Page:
theredbaron wrote: gingkoseto wrote: theredbaron wrote: gingkoseto wrote:
Since it's a 2011 shu, probably resting time is important.
I think good water and bad water make a big difference, but different bottled water may not make a big difference. However, some nongfu water I had did taste sour to me, although their commercial always says it taste sweet
Different brands of bottled water make a huge difference, just try them side by side. There are brands that give you right away a ton of scale and at the same time transform your high quality tea into a cheap supermarket brew. Other brands, like the already mentioned Volvic or Fiji will give no scale and the teas will be clean and shiny.
I generally don't use any bottled water. But I'm lucky to be close to good water source so far wherever I've been (except during my short trips to New Mexico and the real Mexico...)
But I'm surprise to hear some bottled water could be so terrible. Shouldn't some agency shut the factory down? It's terrible that plain water costs that much money, and more terrible when it's bad.
On the other hand, scale is not necessarily a bad thing (bad to the kettle, though). Scaling means what we don't want is solidified and won't be drunk up. A lot of good mountain spring water would produce scale but the water is good. Usually what's worst is the bad mineral that we don't want and don't precipitate into scale either.
Hard water does not make it a bad water at all. It just is not suitable for tea. Some of the most healthy mountain water in the European Alps, for example, is perfect for drinking, very tasty and refreshing, but completely unsuitable for tea.
That really depends on one's personal preference. In traditional tea aesthetics of China, mountain spring water is often considered the best for tea.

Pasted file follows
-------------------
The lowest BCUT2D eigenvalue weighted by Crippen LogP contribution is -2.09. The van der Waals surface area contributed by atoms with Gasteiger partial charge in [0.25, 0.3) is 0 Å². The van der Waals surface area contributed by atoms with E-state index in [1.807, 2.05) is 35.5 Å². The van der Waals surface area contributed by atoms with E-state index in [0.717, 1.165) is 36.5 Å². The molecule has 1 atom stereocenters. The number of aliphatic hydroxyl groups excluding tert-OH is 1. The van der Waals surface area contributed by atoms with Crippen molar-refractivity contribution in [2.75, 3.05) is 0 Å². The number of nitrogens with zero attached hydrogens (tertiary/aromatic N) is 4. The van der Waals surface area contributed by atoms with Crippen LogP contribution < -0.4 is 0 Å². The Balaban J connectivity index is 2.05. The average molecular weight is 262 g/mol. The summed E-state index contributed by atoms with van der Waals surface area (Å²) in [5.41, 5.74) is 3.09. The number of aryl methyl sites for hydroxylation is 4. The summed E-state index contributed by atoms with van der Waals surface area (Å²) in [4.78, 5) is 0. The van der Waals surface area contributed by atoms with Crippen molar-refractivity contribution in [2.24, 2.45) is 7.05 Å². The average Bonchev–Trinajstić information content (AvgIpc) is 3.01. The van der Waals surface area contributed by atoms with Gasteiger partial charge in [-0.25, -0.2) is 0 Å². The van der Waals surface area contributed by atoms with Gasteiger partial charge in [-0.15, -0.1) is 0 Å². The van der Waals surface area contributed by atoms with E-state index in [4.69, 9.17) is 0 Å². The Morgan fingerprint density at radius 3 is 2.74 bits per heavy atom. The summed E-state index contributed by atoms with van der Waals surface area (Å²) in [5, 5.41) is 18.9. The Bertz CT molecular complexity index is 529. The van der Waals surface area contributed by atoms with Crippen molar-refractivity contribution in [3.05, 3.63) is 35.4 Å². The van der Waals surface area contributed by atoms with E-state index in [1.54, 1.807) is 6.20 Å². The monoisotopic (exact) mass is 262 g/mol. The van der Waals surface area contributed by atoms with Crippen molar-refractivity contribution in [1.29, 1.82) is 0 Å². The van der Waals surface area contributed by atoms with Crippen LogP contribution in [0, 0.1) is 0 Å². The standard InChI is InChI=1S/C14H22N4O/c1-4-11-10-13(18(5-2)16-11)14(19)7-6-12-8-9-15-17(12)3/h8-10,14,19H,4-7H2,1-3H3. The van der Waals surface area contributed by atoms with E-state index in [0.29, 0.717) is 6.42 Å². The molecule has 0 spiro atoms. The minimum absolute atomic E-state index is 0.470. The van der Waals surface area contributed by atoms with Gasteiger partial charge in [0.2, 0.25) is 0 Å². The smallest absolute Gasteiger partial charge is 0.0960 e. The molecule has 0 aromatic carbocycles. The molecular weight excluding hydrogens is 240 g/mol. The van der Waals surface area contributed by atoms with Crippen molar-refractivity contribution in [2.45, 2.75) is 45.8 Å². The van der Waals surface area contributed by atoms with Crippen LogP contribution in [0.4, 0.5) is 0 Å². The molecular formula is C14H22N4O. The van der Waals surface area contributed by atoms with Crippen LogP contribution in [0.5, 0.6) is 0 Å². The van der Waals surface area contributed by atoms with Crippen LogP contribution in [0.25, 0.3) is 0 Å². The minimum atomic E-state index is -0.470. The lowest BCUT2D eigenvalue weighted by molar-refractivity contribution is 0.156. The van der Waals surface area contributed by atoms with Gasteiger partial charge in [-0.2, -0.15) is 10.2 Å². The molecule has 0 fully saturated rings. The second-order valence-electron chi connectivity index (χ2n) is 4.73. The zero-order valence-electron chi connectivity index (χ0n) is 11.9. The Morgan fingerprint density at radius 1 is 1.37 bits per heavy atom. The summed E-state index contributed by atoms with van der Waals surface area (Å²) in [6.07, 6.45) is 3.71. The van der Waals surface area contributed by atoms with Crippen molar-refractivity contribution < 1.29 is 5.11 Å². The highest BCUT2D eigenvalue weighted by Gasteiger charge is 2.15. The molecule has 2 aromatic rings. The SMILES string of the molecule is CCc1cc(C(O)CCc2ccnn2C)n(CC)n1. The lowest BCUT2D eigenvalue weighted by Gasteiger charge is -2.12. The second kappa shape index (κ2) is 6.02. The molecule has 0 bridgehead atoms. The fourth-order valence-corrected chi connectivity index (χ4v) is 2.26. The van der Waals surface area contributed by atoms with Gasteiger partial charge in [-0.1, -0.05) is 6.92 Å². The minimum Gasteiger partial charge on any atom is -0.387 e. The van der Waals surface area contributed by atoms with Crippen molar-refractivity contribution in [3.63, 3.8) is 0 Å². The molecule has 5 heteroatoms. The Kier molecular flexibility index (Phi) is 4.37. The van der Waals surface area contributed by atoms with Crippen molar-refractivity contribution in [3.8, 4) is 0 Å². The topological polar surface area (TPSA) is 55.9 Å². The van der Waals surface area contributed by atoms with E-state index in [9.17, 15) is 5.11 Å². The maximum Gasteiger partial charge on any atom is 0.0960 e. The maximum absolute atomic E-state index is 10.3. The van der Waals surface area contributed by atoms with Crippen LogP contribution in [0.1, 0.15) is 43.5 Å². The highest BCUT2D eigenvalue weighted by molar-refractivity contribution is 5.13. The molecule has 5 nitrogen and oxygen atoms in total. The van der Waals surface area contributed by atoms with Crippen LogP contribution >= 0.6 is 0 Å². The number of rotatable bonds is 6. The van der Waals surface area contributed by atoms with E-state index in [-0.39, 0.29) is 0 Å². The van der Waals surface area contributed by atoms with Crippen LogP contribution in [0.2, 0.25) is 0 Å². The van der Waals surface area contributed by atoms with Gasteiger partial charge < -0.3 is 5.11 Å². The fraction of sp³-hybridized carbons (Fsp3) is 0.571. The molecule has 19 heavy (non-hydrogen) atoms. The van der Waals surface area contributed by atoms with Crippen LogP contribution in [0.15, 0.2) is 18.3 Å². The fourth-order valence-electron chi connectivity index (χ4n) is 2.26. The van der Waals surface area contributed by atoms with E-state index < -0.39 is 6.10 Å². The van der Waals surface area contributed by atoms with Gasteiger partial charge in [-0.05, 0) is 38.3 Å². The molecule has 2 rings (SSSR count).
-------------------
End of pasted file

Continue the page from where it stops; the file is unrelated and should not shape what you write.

theredbaron wrote:Scaling is not just the scale that sticks to your kettle, but is is also the white stuff you see floating around the water. This is not what you want.
Yeah that could be a little trouble some. But I kind of grew up with it and it wouldn't bother me much. Usually we used a tall thermos to hold hot water and discarded the very bottom part. [/quote]
theredbaron wrote:When you live where i live - in Bangkok - you simply will not find any natural water that you can possibly think of drinking. In most of Asia's urban areas you will not get any water that is suitable for drinking. Most people get drinking water delivered in large gallons, buy it in bottles, or use public filters that are standing at many street corners in the neighborhoods.
Tap water is not natural as well anywhere (other than in countries you really don't want to drink it), there are many additives that are not good for tea. Very few people have the luck to live in places where there are clean springs close by from which you can draw your water, and which have soft enough water for tea.
I really like the idea of public filters. My parents' apartment complex in Beijing has it. It's less costly and more sanitary than maintaining a water system by each family. It's probably also the most energy saving way to get good water if the water source is not good enough - energy saving for both the earth and for me as I didn't have to carry bottled waters from supermarkets to home
The tap water in Boston is pretty good.
The water is from Quabbin Reservoir in western Massachusetts. When I lived in western Mass, we used to say, "why should our water be dragged 100 miles to serve Bostonians? Those bastards..." Now I live in Boston and happily benefit from it
It's hard to get good water near the ocean and I feel it's generally easier to get good water on the cold side of the world than the tropics. But then we have to suffer from cold winters!